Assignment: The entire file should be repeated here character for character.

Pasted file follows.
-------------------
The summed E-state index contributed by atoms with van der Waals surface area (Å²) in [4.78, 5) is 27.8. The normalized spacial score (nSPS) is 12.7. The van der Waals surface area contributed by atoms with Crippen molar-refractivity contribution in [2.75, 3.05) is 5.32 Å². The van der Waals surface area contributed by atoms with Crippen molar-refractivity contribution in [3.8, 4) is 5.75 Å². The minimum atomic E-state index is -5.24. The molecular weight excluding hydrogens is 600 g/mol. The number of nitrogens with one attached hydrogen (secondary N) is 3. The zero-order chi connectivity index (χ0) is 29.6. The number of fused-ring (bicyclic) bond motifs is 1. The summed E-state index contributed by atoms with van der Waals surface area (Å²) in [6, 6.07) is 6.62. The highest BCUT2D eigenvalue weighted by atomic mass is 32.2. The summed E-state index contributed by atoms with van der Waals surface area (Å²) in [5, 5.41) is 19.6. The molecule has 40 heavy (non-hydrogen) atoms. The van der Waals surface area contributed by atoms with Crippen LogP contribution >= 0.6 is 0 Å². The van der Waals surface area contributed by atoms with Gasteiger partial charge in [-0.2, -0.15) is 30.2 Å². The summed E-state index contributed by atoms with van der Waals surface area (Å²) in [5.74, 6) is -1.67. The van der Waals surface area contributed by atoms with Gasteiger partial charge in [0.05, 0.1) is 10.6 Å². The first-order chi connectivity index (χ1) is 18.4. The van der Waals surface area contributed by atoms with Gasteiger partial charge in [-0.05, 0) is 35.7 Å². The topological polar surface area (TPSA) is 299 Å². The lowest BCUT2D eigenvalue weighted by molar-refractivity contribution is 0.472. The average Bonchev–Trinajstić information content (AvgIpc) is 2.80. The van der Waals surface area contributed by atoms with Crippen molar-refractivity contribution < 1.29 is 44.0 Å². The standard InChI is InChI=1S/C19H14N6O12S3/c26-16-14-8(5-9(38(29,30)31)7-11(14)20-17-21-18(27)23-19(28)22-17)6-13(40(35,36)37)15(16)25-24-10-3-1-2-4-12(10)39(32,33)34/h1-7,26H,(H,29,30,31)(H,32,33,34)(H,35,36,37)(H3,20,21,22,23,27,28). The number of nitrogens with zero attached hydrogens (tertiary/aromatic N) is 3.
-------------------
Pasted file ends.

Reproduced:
The summed E-state index contributed by atoms with van der Waals surface area (Å²) in [4.78, 5) is 27.8. The normalized spacial score (nSPS) is 12.7. The van der Waals surface area contributed by atoms with Crippen molar-refractivity contribution in [2.75, 3.05) is 5.32 Å². The van der Waals surface area contributed by atoms with Crippen molar-refractivity contribution in [3.8, 4) is 5.75 Å². The minimum atomic E-state index is -5.24. The molecular weight excluding hydrogens is 600 g/mol. The number of nitrogens with one attached hydrogen (secondary N) is 3. The zero-order chi connectivity index (χ0) is 29.6. The number of fused-ring (bicyclic) bond motifs is 1. The summed E-state index contributed by atoms with van der Waals surface area (Å²) in [6, 6.07) is 6.62. The highest BCUT2D eigenvalue weighted by atomic mass is 32.2. The summed E-state index contributed by atoms with van der Waals surface area (Å²) in [5, 5.41) is 19.6. The molecule has 40 heavy (non-hydrogen) atoms. The van der Waals surface area contributed by atoms with Crippen LogP contribution >= 0.6 is 0 Å². The van der Waals surface area contributed by atoms with Gasteiger partial charge in [-0.2, -0.15) is 30.2 Å². The summed E-state index contributed by atoms with van der Waals surface area (Å²) in [5.74, 6) is -1.67. The van der Waals surface area contributed by atoms with Gasteiger partial charge in [0.05, 0.1) is 10.6 Å². The first-order chi connectivity index (χ1) is 18.4. The van der Waals surface area contributed by atoms with Gasteiger partial charge in [-0.05, 0) is 35.7 Å². The topological polar surface area (TPSA) is 299 Å². The lowest BCUT2D eigenvalue weighted by molar-refractivity contribution is 0.472. The average Bonchev–Trinajstić information content (AvgIpc) is 2.80. The van der Waals surface area contributed by atoms with Crippen molar-refractivity contribution < 1.29 is 44.0 Å². The standard InChI is InChI=1S/C19H14N6O12S3/c26-16-14-8(5-9(38(29,30)31)7-11(14)20-17-21-18(27)23-19(28)22-17)6-13(40(35,36)37)15(16)25-24-10-3-1-2-4-12(10)39(32,33)34/h1-7,26H,(H,29,30,31)(H,32,33,34)(H,35,36,37)(H3,20,21,22,23,27,28). The number of nitrogens with zero attached hydrogens (tertiary/aromatic N) is 3.